• Dr. Danielle Lane

How to Start a Family When You Have Fertility Challenges

Updated: Aug 16, 2021

For one in eight (or 7.4 million!) women of reproductive age, fertility challenges are a reality. Despite this staggering number, there are still many who don’t know where or how to begin their journey to parenthood. In this post, we will explore some of the basics of beginning your fertility journey! The good news is that many, many families are successful with fertility treatment, but it is important to consider that the journey may look different than what you expected when you began.


The American Society for Reproductive Medicine (ASRM) has provided guidelines to help assist women in determining when to move forward with looking into fertility care. Women should consider seeking fertility care after one year of trying to conceive when under the age of 35, and after six months of trying to conceive if between the ages of 35-39. It is considered reasonable for women over 40 to have their fertility evaluated before starting to try to conceive. While you may choose to try on your own at first, it is useful to understand where your body sits in its reproductive function. These guidelines, however, do not preclude you from being evaluated earlier if you have concerns about your own fertility. For example, what if you aren’t having a spontaneous period? What if you are single, but wanting to have a child? In cases such as these, waiting doesn’t make sense and you should be evaluated as soon as you are ready to start your family.


So, where do you start your journey through fertility treatment? It is a myth that patients have to wait for a referral to be evaluated for their fertility challenges, but starting with your OB/GYN is not necessarily a bad thing. Many OB/GYNs are very skilled at ordering the lab tests that will be a part of your initial work up. However, your OB/GYN is not a fertility specialist, so they may or may not be equipped to provide information about the results. Referrals are often dependent on the type of insurance you have. If you have a PPO, you likely don’t need a referral and if you have an HMO, the reality is that you likely don’t have coverage for fertility services. That last point is worth vetting with your insurance company, because if you do have coverage, it is important to follow the steps that allow you to access your care. So in short, most patients are able to self refer to a fertility specialist because their insurance either allows it, or doesn’t cover the service anyway. The biggest risk to your fertility as a woman is time. So self-advocating for what you need is important!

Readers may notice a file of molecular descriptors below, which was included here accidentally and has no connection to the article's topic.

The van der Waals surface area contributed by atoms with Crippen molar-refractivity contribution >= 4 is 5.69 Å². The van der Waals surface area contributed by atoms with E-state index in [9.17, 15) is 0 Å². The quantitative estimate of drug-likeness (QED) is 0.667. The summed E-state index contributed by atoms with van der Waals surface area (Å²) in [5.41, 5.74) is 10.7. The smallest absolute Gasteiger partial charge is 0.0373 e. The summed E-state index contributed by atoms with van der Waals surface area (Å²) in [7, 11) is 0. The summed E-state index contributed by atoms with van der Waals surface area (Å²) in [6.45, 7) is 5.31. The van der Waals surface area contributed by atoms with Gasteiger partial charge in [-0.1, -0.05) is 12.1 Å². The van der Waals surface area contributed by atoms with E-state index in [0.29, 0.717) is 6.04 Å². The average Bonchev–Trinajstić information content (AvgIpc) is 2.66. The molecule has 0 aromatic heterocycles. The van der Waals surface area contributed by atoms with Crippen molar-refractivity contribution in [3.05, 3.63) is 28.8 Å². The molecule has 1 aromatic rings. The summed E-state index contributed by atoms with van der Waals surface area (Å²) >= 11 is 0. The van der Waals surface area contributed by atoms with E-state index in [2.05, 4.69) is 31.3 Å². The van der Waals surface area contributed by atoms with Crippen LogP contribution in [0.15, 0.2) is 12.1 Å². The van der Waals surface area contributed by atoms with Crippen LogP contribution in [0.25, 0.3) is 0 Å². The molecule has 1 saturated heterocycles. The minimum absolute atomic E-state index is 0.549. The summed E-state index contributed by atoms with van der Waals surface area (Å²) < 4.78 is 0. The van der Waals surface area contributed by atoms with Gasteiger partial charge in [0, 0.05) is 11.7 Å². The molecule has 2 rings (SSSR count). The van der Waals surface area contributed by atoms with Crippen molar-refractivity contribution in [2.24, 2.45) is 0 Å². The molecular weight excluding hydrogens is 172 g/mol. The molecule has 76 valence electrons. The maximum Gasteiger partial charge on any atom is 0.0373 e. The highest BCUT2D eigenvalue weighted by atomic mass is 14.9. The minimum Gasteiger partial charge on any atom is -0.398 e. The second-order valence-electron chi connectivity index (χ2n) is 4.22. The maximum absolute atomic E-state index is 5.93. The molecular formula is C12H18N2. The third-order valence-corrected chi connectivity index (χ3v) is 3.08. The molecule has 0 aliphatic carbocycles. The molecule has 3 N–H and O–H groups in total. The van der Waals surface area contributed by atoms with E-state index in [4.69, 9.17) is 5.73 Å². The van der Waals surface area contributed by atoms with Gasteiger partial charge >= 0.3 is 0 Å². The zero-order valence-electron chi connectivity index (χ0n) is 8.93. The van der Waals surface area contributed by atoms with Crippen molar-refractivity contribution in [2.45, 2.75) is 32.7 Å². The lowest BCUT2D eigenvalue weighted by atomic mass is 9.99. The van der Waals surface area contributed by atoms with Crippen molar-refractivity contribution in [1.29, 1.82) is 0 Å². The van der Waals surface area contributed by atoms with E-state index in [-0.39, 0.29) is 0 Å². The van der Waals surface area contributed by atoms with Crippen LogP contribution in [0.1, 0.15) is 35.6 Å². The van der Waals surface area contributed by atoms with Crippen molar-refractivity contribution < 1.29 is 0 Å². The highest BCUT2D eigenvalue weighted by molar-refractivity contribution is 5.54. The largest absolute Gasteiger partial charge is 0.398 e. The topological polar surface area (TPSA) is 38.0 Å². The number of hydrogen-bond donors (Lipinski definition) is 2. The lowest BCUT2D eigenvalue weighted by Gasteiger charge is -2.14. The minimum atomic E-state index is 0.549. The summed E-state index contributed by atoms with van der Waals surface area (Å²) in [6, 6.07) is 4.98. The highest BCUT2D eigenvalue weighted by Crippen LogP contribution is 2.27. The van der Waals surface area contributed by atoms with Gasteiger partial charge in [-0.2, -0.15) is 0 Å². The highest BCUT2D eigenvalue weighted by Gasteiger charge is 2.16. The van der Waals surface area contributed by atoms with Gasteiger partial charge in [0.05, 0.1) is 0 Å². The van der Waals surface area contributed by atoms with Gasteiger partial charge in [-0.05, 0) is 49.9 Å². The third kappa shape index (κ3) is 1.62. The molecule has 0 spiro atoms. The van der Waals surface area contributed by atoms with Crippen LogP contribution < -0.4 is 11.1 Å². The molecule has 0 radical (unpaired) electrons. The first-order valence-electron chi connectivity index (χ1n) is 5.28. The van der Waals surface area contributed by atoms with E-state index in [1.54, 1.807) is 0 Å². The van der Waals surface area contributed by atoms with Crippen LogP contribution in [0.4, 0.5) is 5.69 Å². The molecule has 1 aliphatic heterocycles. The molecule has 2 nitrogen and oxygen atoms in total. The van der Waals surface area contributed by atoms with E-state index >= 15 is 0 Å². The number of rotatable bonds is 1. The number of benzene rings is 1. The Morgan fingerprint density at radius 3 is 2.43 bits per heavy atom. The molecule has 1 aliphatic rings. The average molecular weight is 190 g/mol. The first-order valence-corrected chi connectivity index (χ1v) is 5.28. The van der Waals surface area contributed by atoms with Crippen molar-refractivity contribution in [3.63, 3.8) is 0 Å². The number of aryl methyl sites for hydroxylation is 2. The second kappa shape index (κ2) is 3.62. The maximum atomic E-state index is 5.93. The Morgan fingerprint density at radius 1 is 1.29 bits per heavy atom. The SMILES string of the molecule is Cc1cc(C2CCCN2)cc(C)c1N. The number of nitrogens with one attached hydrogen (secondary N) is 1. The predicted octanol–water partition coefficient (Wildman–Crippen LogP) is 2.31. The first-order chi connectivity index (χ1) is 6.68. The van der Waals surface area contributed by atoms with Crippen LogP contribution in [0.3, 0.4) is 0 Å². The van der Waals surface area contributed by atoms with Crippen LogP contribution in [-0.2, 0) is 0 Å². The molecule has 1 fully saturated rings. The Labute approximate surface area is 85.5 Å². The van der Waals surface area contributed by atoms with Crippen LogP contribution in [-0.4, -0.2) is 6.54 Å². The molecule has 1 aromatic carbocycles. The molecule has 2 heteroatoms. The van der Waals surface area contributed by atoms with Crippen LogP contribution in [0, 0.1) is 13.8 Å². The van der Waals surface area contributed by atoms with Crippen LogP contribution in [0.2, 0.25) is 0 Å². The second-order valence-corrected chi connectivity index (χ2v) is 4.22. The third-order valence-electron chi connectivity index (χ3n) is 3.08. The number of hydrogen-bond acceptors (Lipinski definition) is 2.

Once you have found a provider to work with you, you should expect to undergo some basic tests to determine if there are concerns with you or your partner. Regardless of your family structure, both partners are often involved in your family plan and both partners should be evaluated. For women, this typically involves a medical history and blood work to determine your ovarian reserve (AMH, FSH, Estradiol), a transvaginal ultrasound to evaluate your ovaries (antral follicle count), and uterus (rule out fibroids, and other anatomic anomalies), possibly a fallopian tube evaluation depending on how you wish to conceive. For men, typically the workup involves a medical history and a semen analysis. As mentioned above, most physicians are capable of ordering this, but please ensure that your results are reviewed by someone who understands fertility and can put them in the context of your desire to get pregnant.


After your evaluation is complete, you should expect to receive a treatment plan. As mentioned above, this treatment plan should come from a fertility specialist that is well-versed in administering the proper fertility medication for your case and trained to conduct the monitoring necessary for a successful cycle. Once there is a treatment plan in place, it is often found that patients have not anticipated the cost of care that is not covered by insurance. While this can be a shock, there are programs that exist to decrease the cost of medications and defray the cost of services.


Most fertility clinics should be able to direct you to these programs. For example, we work with programs such as Compassionate Care and United Medical Credit. We also work with patients to find the lowest pharmacy for cash pay medications that might include using services such as GoodRx. If you are finding the cost of fertility unexpected, don’t give up without considering some of these resources. They can often be the difference between undergoing treatment or not.


A few examples of what initial treatments can be are things as simple as taking some oral medications to assist with ovulation and using an ultrasound or some ovulation predictor kits to assist in determining your body’s response, which may be all you need. Sometimes, diet and exercise recommendations can suffice. For male factor problems, maybe an intrauterine insemination will solve the problem. It is important to note, however, that there are times when these are not sufficient and treatment with advanced reproductive technologies, such as in vitro fertilization or embryo biopsy, are appropriate to begin with. Remember each person's journey is different because each of our bodies is different.


Finally, what if the initial treatment that you have planned doesn’t work? This is not uncommon. Many times patients and providers select the least aggressive form of treatment first. So don’t get dismayed. Come back and regroup to determine the next best step. This should occur every few months. It is important for both your time and resources to not spend too much time on solutions that are not going to be successful. ove on to those that will! Finally, remember that there are so many ways to approach family building and that looks different for everyone.


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